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Cash, water and immigration

Scott N. Miller
AP Photo/Jae C. HongA group of day laborers surround a truck to get picked up for a job. The Colorado Legislature this year is expected to spend plenty of time debating immigration reform.
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EAGLE COUNTY – It’s an election year, and there’s an extra $500 million or so waiting to be spent.That could make the 2006 session of the Colorado Legislature an interesting one. There have been predictions of a contentious session with plenty of partisan grandstanding this year. In the 2004 election, Democrats took control of both houses of the legislature for the first time in 40 years. Republicans, of course, want their majority status back. Which is what’s led to predictions of a cranky session.Neither of Eagle County’s representatives agree with those predictions.”I don’t think it’s going to be any different than any other election year,” Sen. Jack Taylor said. “Each side forces the other to vote on things they don’t want to.”Rep. Gary Lindstrom also said he doesn’t expect much out of the ordinary this session.”I don’t think it’s going to be as bad as some people think,” he said. “The Democrats’ majorities are just one vote in the Senate and three votes in the House. I think the positioning will be to enhance the incumbents. I don’t think you’ll see a lot of that on the floor.”Whatever form the jockeying for position takes, there are a handful of issues legislators will need to tackle, including:The budget

When voters passed Referendum C last fall, it freed up roughly $500 million for 2006, money the state was already collecting, but refunding to taxpayers. The ballot language promised the money would be spent on education, health care, transportation and shoring up pension plans for firefighters and police officers.”We need to stick to that closely,” Taylor said. “I’m already sensing an effort, on both sides, to spend it on other things.”But even if the money is spent strictly according to the ballot language, how to spend the money, and when to spend money coming in over the ballot issue’s five-year life span, is sure to generate arguments.”The question with a lot of this is timing, and when we will see some projects, especially transportation projects,” Lindstrom said. While Referendum C passed, voters turned down Referendum D, a companion ballot issue that would have authorized state borrowing for road projects.”With that, we had a five-year time line,” Lindstrom said. “Without it, who knows?”And locals shouldn’t expect to see much of the state’s new money make it to the Western Slope.”Education in Eagle and Summit won’t see any of it, because it’s for capital repairs,” Lindstrom said. “The schools in Eagle and Summit don’t need it, but the schools in Leadville do.”WaterWith reservoirs filling and plentiful early-winter snow, Taylor is worried that momentum is slowing to find answers to problems exposed when the recent drought peaked in 2002.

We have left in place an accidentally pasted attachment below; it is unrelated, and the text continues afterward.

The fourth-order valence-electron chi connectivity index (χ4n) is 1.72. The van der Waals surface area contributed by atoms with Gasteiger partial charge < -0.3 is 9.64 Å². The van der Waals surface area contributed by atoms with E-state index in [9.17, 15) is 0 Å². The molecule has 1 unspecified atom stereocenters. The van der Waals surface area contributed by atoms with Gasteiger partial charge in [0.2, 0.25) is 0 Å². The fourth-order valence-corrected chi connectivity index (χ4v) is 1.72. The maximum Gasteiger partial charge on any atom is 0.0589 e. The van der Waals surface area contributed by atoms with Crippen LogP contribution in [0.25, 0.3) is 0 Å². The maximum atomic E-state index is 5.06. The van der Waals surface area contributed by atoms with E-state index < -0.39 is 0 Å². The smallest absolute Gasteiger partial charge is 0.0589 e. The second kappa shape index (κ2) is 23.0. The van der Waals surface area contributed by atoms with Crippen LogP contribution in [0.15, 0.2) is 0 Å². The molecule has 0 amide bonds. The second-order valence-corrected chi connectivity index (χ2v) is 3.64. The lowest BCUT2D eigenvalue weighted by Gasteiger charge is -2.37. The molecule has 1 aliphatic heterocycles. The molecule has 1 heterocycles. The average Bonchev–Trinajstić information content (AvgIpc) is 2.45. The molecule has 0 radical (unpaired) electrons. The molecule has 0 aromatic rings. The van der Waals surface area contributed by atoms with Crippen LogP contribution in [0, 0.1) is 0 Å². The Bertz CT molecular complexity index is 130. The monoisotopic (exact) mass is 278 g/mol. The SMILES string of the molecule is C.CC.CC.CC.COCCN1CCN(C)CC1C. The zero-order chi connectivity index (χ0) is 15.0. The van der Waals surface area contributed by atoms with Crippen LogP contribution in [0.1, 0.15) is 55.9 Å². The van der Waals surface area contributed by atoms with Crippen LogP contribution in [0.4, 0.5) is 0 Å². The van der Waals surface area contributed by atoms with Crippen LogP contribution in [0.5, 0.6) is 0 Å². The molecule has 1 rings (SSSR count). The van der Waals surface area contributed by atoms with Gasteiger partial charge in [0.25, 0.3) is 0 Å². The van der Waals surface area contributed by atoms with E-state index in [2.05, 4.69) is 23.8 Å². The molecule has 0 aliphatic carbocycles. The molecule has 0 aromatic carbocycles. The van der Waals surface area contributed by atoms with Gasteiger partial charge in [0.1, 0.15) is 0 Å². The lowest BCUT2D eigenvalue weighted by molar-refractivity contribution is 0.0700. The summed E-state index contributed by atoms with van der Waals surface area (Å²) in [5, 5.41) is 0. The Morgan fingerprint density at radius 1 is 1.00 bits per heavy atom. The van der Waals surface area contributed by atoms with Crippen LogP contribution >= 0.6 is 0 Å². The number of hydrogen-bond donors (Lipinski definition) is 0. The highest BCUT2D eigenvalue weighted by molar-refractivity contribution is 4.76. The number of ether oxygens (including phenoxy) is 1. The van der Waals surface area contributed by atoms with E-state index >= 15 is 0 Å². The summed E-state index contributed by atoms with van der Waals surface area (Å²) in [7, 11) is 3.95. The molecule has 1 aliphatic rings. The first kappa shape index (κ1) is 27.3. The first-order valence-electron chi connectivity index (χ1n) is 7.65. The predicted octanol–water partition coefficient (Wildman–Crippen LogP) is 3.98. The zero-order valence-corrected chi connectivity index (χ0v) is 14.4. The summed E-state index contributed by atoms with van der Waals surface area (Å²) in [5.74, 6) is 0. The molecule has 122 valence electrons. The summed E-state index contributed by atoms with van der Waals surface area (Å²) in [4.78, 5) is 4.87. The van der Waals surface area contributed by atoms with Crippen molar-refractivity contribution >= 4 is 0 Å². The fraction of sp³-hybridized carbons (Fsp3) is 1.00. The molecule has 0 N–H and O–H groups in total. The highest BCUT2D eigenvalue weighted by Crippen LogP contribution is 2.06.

“Now’s the time to take care of this,” Taylor said. “We need to not forget, and have better storage for the next drought, and be prepared for it.”But part of creating better water storage is protecting “basins of origin,” the places that provide water to new or expanded reservoirs.”We need inter-basin coordination and cooperation,” he said. “Hopefully we can find a win-win situation for everyone.”ImmigrationSeveral bills are already in the hopper to limit state services to illegal immigrants. Among other things, those bills would provide training for police to determine if people are in the country illegally, and would prohibit awarding state contracts to companies that hire illegal immigrants.There’s also the prospect of a ballot issue to restrict state services for illegal immigrants.Some of those bills have a chance of passing, Lindstrom said.”In my opinion, they’re racist,” he added. “I support George Bush’s guest worker program. And involving the private sector is a great way to deal with immigration. We need a system that allows our economy to stay strong.”Smoking, etc.



Lindstrom will again co-sponsor a bill to ban smoking around the state. A similar bill last year passed in the House, but was shot down in the Senate.”It has an excellent chance of passing this year,” Lindstrom said. “If we get resistance this year, I’ll actively support a ballot initiative. And if it goes to a vote of the people, it’ll pass.”Lindstrom said he’s also co-sponsoring a bill increasing fines for people caught skiing out of bounds, as well as one that would free up state money to help property owners cut down beetle-killed trees. Money for that program would come from taxes mining companies pay the state.

Taylor said he’s helping craft a bill that would allow military people who are out of state to vote electronically. He’s also going to keep an eye on how the Colorado Department of Local Affairs doles out federal mineral lease money. “That one could go against the Western Slope,” he said. Taylor’s name could end up on the sponsor’s section of a bill regulating oil and gas wells on private property.”Wells on private property are creating potential health problems for people,” he said.Taylor said he’s still trying to find a way to better fund the state’s tourism board, especially to help towns and counties market their history.”There’s a lot of history in Eagle County and towns in the district,” he said. “We need to make an effort to get them ready for tourists.”Staff Writer Scott N. Miller can be reached at 949-0555, ext. 14624, or smiller@vaildaily.com.Vail Daily, Vail Colorado


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